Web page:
“There is always a little bit of anxiety going into a shift, as there is a sense of uncertainty about what the day will be like and what kind of patients you will be taking care of,” he said. “There are days where you barely have the time to sit down, as there is constantly something that needs to be done. However, through all of that, I feel a sense of accomplishment — that I did everything I could to provide the best care for my patients.”

At the onset of the pandemic, Yale-New Haven Hospital installed a tent outside the Emergency department for triage, in the hopes of discharging patients without having them enter the hospital and risk exposure to the virus. When assessing patients, they treat anyone with a fever or respiratory symptoms as a possible Covid-19 case.

“I feel like being a nurse on the front line is a mindset. You have to be willing to work hard, adapt, and do what is best for the patient no matter what, while also keeping yourself safe and healthy. We all have a common enemy, and are doing everything we can to overcome it.”

At Bridgeport Hospital, Fairfield DNP candidate Jennifer Dellemonico, RN, CEN, is testing patients through the hospital’s drive-through testing site. The emergency room has had multiple cases of Covid-19 requiring admission to the ICU floor. The drive-through testing allows health care workers to swab patients in their cars and send them home to quarantine until their results come in.

Dellemonico and her colleagues have their temperatures taken at the start of each shift, before putting on their N95 masks and face shields. Though at the time of this writing in late April they are currently seeing fewer patients each day, the acuities are higher and patients are requiring more care.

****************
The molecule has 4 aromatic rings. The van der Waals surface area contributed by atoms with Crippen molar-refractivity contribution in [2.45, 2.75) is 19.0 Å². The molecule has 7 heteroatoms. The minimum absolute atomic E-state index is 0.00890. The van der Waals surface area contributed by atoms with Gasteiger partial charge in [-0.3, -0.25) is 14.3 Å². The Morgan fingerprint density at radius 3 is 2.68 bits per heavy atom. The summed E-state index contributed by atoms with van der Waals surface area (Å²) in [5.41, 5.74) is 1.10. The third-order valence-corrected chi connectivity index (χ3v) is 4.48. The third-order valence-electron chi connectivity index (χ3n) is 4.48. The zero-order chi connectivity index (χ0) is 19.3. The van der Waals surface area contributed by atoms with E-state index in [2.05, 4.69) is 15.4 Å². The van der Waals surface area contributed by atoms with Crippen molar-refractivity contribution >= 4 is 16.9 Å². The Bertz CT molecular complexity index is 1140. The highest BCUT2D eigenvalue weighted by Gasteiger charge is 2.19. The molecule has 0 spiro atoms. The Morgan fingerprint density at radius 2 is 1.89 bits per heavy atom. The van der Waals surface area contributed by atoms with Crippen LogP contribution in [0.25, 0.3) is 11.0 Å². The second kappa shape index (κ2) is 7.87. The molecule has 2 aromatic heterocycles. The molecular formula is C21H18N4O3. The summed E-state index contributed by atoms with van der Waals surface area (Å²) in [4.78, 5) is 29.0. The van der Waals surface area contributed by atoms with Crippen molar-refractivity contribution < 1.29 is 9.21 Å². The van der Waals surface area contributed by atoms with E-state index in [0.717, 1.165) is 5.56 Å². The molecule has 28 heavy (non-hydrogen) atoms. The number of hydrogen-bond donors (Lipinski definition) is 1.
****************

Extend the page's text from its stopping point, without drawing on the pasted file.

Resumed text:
“We are used to dealing with chaos, but this is unknown territory,” Dellemonico said. “Our day-to-day operations have been completely turned upside down. The thought of running out of PPE is always on our minds, and many ER nurses are being sent to help in the ICUs. Even though this is not our comfort zone — and a huge learning experience — we are here to help and happy to be on the front line helping these patients.”

Guided by the Jesuit emphases on social responsibility, reflection, and lifelong learning, the Marion Peckham Egan School of Nursing and Health Studies develops leaders who demonstrate excellence across environments of care, which is evident in the many alumni currently serving on the front lines of this pandemic.

As our Egan School alumni continue to treat coronavirus patients, they all have one thing in common: despite the sudden onset of this pandemic, they feel prepared to tackle it head-on.

Antonacci explained, “The Egan School has prepared me by teaching me the absolute fundamentals of being a nurse. I don’t think there is anything that can truly prepare you for a pandemic like this, but I became a nurse with the training of the incredible professors at Fairfield University and for that I am beyond grateful. This may be a devastating time for many, but there’s nowhere I would rather be than bedside, helping these very sick patients.”

Other Articles in the Summer 2020 Issue

Donor Profile: Baureen Bujno '90

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Alumni Profile: Michael Cummings ’84

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Alumni Profile: Carly Ragosta ’08

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A Mission Continues

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From A Distance

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Career Goals

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Lifetime Value

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Letter From The President